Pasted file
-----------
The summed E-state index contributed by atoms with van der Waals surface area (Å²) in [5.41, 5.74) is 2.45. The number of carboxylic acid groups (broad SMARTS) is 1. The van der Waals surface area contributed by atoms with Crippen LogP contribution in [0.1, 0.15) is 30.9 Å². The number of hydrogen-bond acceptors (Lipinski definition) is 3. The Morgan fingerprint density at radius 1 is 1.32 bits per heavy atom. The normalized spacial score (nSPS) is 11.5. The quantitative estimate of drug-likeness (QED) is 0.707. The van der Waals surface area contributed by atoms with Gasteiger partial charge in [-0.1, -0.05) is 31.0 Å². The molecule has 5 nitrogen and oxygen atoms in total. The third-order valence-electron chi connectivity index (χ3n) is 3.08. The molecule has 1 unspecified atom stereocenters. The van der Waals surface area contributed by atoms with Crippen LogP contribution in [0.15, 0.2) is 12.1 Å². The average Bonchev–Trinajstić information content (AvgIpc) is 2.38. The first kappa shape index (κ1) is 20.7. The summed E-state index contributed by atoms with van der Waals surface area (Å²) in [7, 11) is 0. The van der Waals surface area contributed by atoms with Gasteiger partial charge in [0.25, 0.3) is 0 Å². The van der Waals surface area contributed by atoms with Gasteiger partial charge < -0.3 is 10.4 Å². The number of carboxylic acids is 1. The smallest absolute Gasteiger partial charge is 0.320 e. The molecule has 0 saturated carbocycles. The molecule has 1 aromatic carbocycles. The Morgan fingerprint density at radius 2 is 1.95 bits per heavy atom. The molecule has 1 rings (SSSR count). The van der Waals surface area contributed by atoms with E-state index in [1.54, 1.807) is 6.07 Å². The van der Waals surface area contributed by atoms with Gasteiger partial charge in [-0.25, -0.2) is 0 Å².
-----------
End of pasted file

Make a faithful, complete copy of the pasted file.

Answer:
The summed E-state index contributed by atoms with van der Waals surface area (Å²) in [5.41, 5.74) is 2.45. The number of carboxylic acid groups (broad SMARTS) is 1. The van der Waals surface area contributed by atoms with Crippen LogP contribution in [0.1, 0.15) is 30.9 Å². The number of hydrogen-bond acceptors (Lipinski definition) is 3. The Morgan fingerprint density at radius 1 is 1.32 bits per heavy atom. The normalized spacial score (nSPS) is 11.5. The quantitative estimate of drug-likeness (QED) is 0.707. The van der Waals surface area contributed by atoms with Gasteiger partial charge in [-0.1, -0.05) is 31.0 Å². The molecule has 5 nitrogen and oxygen atoms in total. The third-order valence-electron chi connectivity index (χ3n) is 3.08. The molecule has 1 unspecified atom stereocenters. The van der Waals surface area contributed by atoms with Crippen LogP contribution in [0.15, 0.2) is 12.1 Å². The average Bonchev–Trinajstić information content (AvgIpc) is 2.38. The first kappa shape index (κ1) is 20.7. The summed E-state index contributed by atoms with van der Waals surface area (Å²) in [7, 11) is 0. The van der Waals surface area contributed by atoms with Gasteiger partial charge in [0.25, 0.3) is 0 Å². The van der Waals surface area contributed by atoms with Gasteiger partial charge < -0.3 is 10.4 Å². The number of carboxylic acids is 1. The smallest absolute Gasteiger partial charge is 0.320 e. The molecule has 0 saturated carbocycles. The molecule has 1 aromatic carbocycles. The Morgan fingerprint density at radius 2 is 1.95 bits per heavy atom. The molecule has 1 rings (SSSR count). The van der Waals surface area contributed by atoms with E-state index in [1.54, 1.807) is 6.07 Å². The van der Waals surface area contributed by atoms with Gasteiger partial charge in [-0.25, -0.2) is 0 Å².